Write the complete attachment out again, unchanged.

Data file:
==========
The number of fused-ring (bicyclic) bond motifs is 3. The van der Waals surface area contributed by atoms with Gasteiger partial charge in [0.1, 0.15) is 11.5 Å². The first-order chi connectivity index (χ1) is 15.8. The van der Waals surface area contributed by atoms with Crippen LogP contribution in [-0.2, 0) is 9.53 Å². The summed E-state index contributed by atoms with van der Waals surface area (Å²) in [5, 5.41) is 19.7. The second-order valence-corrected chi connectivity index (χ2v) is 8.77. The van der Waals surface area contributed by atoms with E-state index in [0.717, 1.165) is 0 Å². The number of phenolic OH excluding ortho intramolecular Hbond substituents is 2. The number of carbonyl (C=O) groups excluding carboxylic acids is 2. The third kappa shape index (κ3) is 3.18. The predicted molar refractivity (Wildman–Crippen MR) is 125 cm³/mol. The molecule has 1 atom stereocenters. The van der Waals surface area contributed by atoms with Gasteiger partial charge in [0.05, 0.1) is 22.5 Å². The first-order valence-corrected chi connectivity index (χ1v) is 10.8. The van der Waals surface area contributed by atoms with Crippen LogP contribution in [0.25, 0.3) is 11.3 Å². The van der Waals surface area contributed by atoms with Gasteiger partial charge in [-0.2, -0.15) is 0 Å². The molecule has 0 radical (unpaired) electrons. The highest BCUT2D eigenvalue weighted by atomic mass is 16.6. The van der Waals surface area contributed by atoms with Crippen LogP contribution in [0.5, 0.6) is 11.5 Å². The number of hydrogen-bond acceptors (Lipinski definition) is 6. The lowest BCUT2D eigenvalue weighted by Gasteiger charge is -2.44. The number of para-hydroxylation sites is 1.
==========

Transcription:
The number of fused-ring (bicyclic) bond motifs is 3. The van der Waals surface area contributed by atoms with Gasteiger partial charge in [0.1, 0.15) is 11.5 Å². The first-order chi connectivity index (χ1) is 15.8. The van der Waals surface area contributed by atoms with Crippen LogP contribution in [-0.2, 0) is 9.53 Å². The summed E-state index contributed by atoms with van der Waals surface area (Å²) in [5, 5.41) is 19.7. The second-order valence-corrected chi connectivity index (χ2v) is 8.77. The van der Waals surface area contributed by atoms with E-state index in [0.717, 1.165) is 0 Å². The number of phenolic OH excluding ortho intramolecular Hbond substituents is 2. The number of carbonyl (C=O) groups excluding carboxylic acids is 2. The third kappa shape index (κ3) is 3.18. The predicted molar refractivity (Wildman–Crippen MR) is 125 cm³/mol. The molecule has 1 atom stereocenters. The van der Waals surface area contributed by atoms with Gasteiger partial charge in [0.05, 0.1) is 22.5 Å². The first-order valence-corrected chi connectivity index (χ1v) is 10.8. The van der Waals surface area contributed by atoms with Crippen LogP contribution in [0.25, 0.3) is 11.3 Å². The van der Waals surface area contributed by atoms with Gasteiger partial charge in [-0.2, -0.15) is 0 Å². The molecule has 0 radical (unpaired) electrons. The highest BCUT2D eigenvalue weighted by atomic mass is 16.6. The van der Waals surface area contributed by atoms with Crippen LogP contribution in [0.5, 0.6) is 11.5 Å². The number of hydrogen-bond acceptors (Lipinski definition) is 6. The lowest BCUT2D eigenvalue weighted by Gasteiger charge is -2.44. The number of para-hydroxylation sites is 1.